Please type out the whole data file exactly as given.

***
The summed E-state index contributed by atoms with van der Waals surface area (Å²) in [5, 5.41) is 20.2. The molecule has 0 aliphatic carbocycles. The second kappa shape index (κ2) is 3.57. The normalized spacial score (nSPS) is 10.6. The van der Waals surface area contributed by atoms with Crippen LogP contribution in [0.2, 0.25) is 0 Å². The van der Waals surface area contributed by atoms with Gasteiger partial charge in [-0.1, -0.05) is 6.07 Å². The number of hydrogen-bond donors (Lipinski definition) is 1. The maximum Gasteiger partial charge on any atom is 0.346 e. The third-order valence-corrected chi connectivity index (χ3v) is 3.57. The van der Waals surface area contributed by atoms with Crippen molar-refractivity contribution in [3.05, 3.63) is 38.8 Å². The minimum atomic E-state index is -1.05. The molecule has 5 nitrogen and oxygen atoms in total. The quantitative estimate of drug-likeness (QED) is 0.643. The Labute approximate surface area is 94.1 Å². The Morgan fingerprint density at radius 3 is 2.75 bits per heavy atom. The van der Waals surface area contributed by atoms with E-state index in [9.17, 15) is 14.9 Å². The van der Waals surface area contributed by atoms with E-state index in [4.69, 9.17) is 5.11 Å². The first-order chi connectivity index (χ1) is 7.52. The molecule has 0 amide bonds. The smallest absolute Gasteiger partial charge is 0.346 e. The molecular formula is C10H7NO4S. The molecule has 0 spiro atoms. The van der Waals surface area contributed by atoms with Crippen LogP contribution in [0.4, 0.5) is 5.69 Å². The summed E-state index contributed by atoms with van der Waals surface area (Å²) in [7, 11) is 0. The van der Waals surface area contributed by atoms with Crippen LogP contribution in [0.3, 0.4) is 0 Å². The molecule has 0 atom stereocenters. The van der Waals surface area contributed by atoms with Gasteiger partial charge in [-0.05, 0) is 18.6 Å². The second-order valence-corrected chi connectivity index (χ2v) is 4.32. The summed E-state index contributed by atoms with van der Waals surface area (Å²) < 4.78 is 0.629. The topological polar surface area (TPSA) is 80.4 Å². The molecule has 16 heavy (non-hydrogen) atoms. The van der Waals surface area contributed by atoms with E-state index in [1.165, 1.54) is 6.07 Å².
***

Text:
The summed E-state index contributed by atoms with van der Waals surface area (Å²) in [5, 5.41) is 20.2. The molecule has 0 aliphatic carbocycles. The second kappa shape index (κ2) is 3.57. The normalized spacial score (nSPS) is 10.6. The van der Waals surface area contributed by atoms with Crippen LogP contribution in [0.2, 0.25) is 0 Å². The van der Waals surface area contributed by atoms with Gasteiger partial charge in [-0.1, -0.05) is 6.07 Å². The number of hydrogen-bond donors (Lipinski definition) is 1. The maximum Gasteiger partial charge on any atom is 0.346 e. The third-order valence-corrected chi connectivity index (χ3v) is 3.57. The van der Waals surface area contributed by atoms with Crippen molar-refractivity contribution in [3.05, 3.63) is 38.8 Å². The minimum atomic E-state index is -1.05. The molecule has 5 nitrogen and oxygen atoms in total. The quantitative estimate of drug-likeness (QED) is 0.643. The Labute approximate surface area is 94.1 Å². The Morgan fingerprint density at radius 3 is 2.75 bits per heavy atom. The van der Waals surface area contributed by atoms with E-state index in [9.17, 15) is 14.9 Å². The van der Waals surface area contributed by atoms with E-state index in [4.69, 9.17) is 5.11 Å². The first-order chi connectivity index (χ1) is 7.52. The molecule has 0 amide bonds. The smallest absolute Gasteiger partial charge is 0.346 e. The molecular formula is C10H7NO4S. The molecule has 0 spiro atoms. The van der Waals surface area contributed by atoms with Crippen LogP contribution in [0.4, 0.5) is 5.69 Å². The summed E-state index contributed by atoms with van der Waals surface area (Å²) in [7, 11) is 0. The van der Waals surface area contributed by atoms with Crippen LogP contribution in [0.3, 0.4) is 0 Å². The molecule has 0 atom stereocenters. The van der Waals surface area contributed by atoms with Gasteiger partial charge in [-0.05, 0) is 18.6 Å². The second-order valence-corrected chi connectivity index (χ2v) is 4.32. The summed E-state index contributed by atoms with van der Waals surface area (Å²) < 4.78 is 0.629. The topological polar surface area (TPSA) is 80.4 Å². The molecule has 16 heavy (non-hydrogen) atoms. The van der Waals surface area contributed by atoms with E-state index in [1.165, 1.54) is 6.07 Å².